PETALING JAYA: Developers and owners across the board are tempering their expectations as the industry adjusts to the closing of the Home Ownership Campaign (HOC) and a lack of strong catalysts this year, according to the PropertyGuru Malaysia Property Market Index (MPMI) Q1 2020 report.

The overall MPMI for the country dropped 1.04 index points from 89.94 in Q3 2019 to 88.90 in Q4 2019.

PropertyGuru said these adjustments, in conjunction with Bank Negara Malaysia’s (BNM) recent revision of the Overnight Policy Rate (OPR) and Budget 2020’s emphasis on rent-to-own (RTO), serve to make property in Malaysia a buyers’ market in the near term.

Its country manager Sheldon Fernandez (pix) said asking prices have been on the downtrend since Q4 2016, bringing down costs of home ownership.

“OPR cuts such as BNM’s in January often lead to lowered interest rates for loans and short-term hikes in approvals, making it an opportune time for property seekers.

“RTO schemes reduce the upfront costs and risks of home ownership by doing away with down payments and allowing participants to opt out of purchases. It should be noted that RTO financing may cost more in the long run than conventional loans,” he said in a statement.

In totality, these factors serve to shore up home seeker sentiment moving forward, though not to the extent of 2019’s HOC. However, impacts here may only be apparent in 2021 and later, due to the delayed purchasing decisions inherent to RTO schemes.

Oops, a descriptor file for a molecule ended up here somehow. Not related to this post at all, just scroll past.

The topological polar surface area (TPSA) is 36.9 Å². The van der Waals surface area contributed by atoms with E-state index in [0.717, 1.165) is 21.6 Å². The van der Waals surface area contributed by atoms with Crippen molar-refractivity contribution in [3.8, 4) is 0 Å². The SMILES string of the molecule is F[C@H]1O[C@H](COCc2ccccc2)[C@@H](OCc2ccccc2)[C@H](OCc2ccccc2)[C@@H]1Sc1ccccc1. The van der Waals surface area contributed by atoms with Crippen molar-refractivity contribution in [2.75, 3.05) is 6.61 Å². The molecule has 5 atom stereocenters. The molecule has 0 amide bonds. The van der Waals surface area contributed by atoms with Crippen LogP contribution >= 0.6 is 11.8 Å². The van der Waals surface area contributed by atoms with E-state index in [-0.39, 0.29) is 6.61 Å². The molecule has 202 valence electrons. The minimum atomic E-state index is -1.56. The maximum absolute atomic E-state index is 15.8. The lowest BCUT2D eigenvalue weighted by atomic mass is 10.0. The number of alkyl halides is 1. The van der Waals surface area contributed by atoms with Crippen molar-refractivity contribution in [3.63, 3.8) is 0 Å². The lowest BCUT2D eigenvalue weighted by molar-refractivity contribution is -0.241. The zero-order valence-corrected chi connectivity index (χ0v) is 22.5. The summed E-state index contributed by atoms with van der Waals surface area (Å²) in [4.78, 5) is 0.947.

Fernandez said other notable trends include an increase in serviced apartment units coming into the market.

“Confidence in this sub-sector may be due to a rising desire among young professionals and double-income couples with no-kids to live closer to urban centres and places of work to overcome the inconvenience of travel time and cost.

“In this scenario, mid-sized serviced apartments in well-connected locations that are either directly linked or close to commercial amenities are benefiting from increased demand. However, this is highly dependent on area, and should be approached cautiously given the current oversupply of high-rise in some localities.”

Meanwhile, following the Covid-19 outbreak, he said international purchasers’ interest in domestic properties could increase in the coming quarters, particularly in Penang.

The Kuala Lumpur (KL) market contracted 1.35 index points from 96.25 in Q3 2019 to 94.90 in Q4 2019, despite concerted efforts to address oversupply issues including Budget 2020’s revision of foreign ownership thresholds from RM1 million to RM600,000.

Prices are likely to continue their downward trajectory, with supply seeing a 28.8-point increase quarter-on-quarter (qoq), and 87.56-point growth yoy in Q4 2019. This will likely see developers and property owners adjusting prices to remain competitive, prolonging the downturn.

“The incoming supply of residential properties reflects sustained long-term confidence in KL as a hotspot, although this influx into a region that is already coping with sizeable existing stock does not suggest that the price average will be moving upwards in the near term.

“In the meantime, programmes such as Residensi Wilayah and Cagamas Bhd’s Skim Rumah Pertamaku will continue to bridge the gap between consumer demand and developer portfolios,” said Fernandez.

Selangor showcased the most stable asking prices among Malaysia’s major markets, with its MPMI dropping just 0.08 index points from 91.51 in Q3 2019 to 91.43 in Q4 2019.